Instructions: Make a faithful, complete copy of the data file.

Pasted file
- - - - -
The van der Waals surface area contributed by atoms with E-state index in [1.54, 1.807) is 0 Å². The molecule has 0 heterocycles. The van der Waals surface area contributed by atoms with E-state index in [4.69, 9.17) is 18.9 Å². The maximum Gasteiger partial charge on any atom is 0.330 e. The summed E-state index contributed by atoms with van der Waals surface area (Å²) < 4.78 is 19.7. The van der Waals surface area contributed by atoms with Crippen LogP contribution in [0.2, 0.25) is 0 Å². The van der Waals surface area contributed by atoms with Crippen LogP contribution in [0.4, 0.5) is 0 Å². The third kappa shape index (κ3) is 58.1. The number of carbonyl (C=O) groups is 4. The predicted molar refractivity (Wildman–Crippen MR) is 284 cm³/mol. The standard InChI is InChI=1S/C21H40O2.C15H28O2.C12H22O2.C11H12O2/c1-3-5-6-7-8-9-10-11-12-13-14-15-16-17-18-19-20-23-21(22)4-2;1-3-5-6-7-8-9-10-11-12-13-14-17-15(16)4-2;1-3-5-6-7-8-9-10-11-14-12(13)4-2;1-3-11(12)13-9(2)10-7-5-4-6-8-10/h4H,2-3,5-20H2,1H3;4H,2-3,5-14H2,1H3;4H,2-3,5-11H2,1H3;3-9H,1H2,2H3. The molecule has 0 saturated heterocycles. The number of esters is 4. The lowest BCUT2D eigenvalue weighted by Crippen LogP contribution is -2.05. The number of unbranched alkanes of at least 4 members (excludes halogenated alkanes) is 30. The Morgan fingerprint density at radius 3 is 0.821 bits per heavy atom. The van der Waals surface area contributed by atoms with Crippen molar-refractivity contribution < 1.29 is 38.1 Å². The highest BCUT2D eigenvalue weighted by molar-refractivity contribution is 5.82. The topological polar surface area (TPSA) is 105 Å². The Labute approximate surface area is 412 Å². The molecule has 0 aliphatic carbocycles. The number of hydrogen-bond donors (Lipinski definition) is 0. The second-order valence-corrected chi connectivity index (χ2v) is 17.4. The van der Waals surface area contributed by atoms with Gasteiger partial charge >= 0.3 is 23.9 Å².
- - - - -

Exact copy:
The van der Waals surface area contributed by atoms with E-state index in [1.54, 1.807) is 0 Å². The molecule has 0 heterocycles. The van der Waals surface area contributed by atoms with E-state index in [4.69, 9.17) is 18.9 Å². The maximum Gasteiger partial charge on any atom is 0.330 e. The summed E-state index contributed by atoms with van der Waals surface area (Å²) < 4.78 is 19.7. The van der Waals surface area contributed by atoms with Crippen LogP contribution in [0.2, 0.25) is 0 Å². The van der Waals surface area contributed by atoms with Crippen LogP contribution in [0.4, 0.5) is 0 Å². The third kappa shape index (κ3) is 58.1. The number of carbonyl (C=O) groups is 4. The predicted molar refractivity (Wildman–Crippen MR) is 284 cm³/mol. The standard InChI is InChI=1S/C21H40O2.C15H28O2.C12H22O2.C11H12O2/c1-3-5-6-7-8-9-10-11-12-13-14-15-16-17-18-19-20-23-21(22)4-2;1-3-5-6-7-8-9-10-11-12-13-14-17-15(16)4-2;1-3-5-6-7-8-9-10-11-14-12(13)4-2;1-3-11(12)13-9(2)10-7-5-4-6-8-10/h4H,2-3,5-20H2,1H3;4H,2-3,5-14H2,1H3;4H,2-3,5-11H2,1H3;3-9H,1H2,2H3. The molecule has 0 saturated heterocycles. The number of esters is 4. The lowest BCUT2D eigenvalue weighted by Crippen LogP contribution is -2.05. The number of unbranched alkanes of at least 4 members (excludes halogenated alkanes) is 30. The Morgan fingerprint density at radius 3 is 0.821 bits per heavy atom. The van der Waals surface area contributed by atoms with Crippen molar-refractivity contribution < 1.29 is 38.1 Å². The highest BCUT2D eigenvalue weighted by molar-refractivity contribution is 5.82. The topological polar surface area (TPSA) is 105 Å². The Labute approximate surface area is 412 Å². The molecule has 0 aliphatic carbocycles. The number of hydrogen-bond donors (Lipinski definition) is 0. The second-order valence-corrected chi connectivity index (χ2v) is 17.4. The van der Waals surface area contributed by atoms with Gasteiger partial charge >= 0.3 is 23.9 Å².